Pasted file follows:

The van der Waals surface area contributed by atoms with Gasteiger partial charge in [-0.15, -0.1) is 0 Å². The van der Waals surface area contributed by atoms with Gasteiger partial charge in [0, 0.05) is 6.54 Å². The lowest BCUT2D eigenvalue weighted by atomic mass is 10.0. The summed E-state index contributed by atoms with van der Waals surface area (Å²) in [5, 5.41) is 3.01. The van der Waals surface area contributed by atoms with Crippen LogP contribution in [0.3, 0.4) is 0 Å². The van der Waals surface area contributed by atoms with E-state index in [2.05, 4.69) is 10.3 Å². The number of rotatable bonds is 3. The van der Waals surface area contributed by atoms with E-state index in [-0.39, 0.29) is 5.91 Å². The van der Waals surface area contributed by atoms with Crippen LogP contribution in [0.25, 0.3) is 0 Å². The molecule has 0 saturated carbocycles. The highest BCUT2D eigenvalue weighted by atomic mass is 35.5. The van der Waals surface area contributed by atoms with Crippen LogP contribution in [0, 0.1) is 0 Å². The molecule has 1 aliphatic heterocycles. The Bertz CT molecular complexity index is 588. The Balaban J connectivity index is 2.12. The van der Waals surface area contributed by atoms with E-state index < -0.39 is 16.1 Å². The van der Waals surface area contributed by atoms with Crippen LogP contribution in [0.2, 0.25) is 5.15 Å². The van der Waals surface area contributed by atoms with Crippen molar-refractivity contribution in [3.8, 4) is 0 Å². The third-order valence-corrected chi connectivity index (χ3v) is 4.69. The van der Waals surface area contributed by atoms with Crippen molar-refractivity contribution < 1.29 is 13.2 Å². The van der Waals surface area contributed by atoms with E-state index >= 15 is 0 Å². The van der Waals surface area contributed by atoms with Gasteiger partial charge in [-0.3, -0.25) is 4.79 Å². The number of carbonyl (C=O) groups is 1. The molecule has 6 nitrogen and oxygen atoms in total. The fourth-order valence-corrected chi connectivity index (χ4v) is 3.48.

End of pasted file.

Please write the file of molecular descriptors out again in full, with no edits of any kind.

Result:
The van der Waals surface area contributed by atoms with Gasteiger partial charge in [-0.15, -0.1) is 0 Å². The van der Waals surface area contributed by atoms with Gasteiger partial charge in [0, 0.05) is 6.54 Å². The lowest BCUT2D eigenvalue weighted by atomic mass is 10.0. The summed E-state index contributed by atoms with van der Waals surface area (Å²) in [5, 5.41) is 3.01. The van der Waals surface area contributed by atoms with Crippen LogP contribution in [0.3, 0.4) is 0 Å². The van der Waals surface area contributed by atoms with E-state index in [2.05, 4.69) is 10.3 Å². The number of rotatable bonds is 3. The van der Waals surface area contributed by atoms with E-state index in [-0.39, 0.29) is 5.91 Å². The van der Waals surface area contributed by atoms with Crippen LogP contribution in [0.25, 0.3) is 0 Å². The molecule has 0 saturated carbocycles. The highest BCUT2D eigenvalue weighted by atomic mass is 35.5. The van der Waals surface area contributed by atoms with Crippen LogP contribution in [0, 0.1) is 0 Å². The molecule has 1 aliphatic heterocycles. The Bertz CT molecular complexity index is 588. The Balaban J connectivity index is 2.12. The van der Waals surface area contributed by atoms with E-state index < -0.39 is 16.1 Å². The van der Waals surface area contributed by atoms with Crippen LogP contribution in [0.2, 0.25) is 5.15 Å². The van der Waals surface area contributed by atoms with Crippen molar-refractivity contribution in [3.8, 4) is 0 Å². The third-order valence-corrected chi connectivity index (χ3v) is 4.69. The van der Waals surface area contributed by atoms with Crippen molar-refractivity contribution < 1.29 is 13.2 Å². The van der Waals surface area contributed by atoms with E-state index >= 15 is 0 Å². The van der Waals surface area contributed by atoms with Gasteiger partial charge in [-0.3, -0.25) is 4.79 Å². The number of carbonyl (C=O) groups is 1. The molecule has 6 nitrogen and oxygen atoms in total. The fourth-order valence-corrected chi connectivity index (χ4v) is 3.48.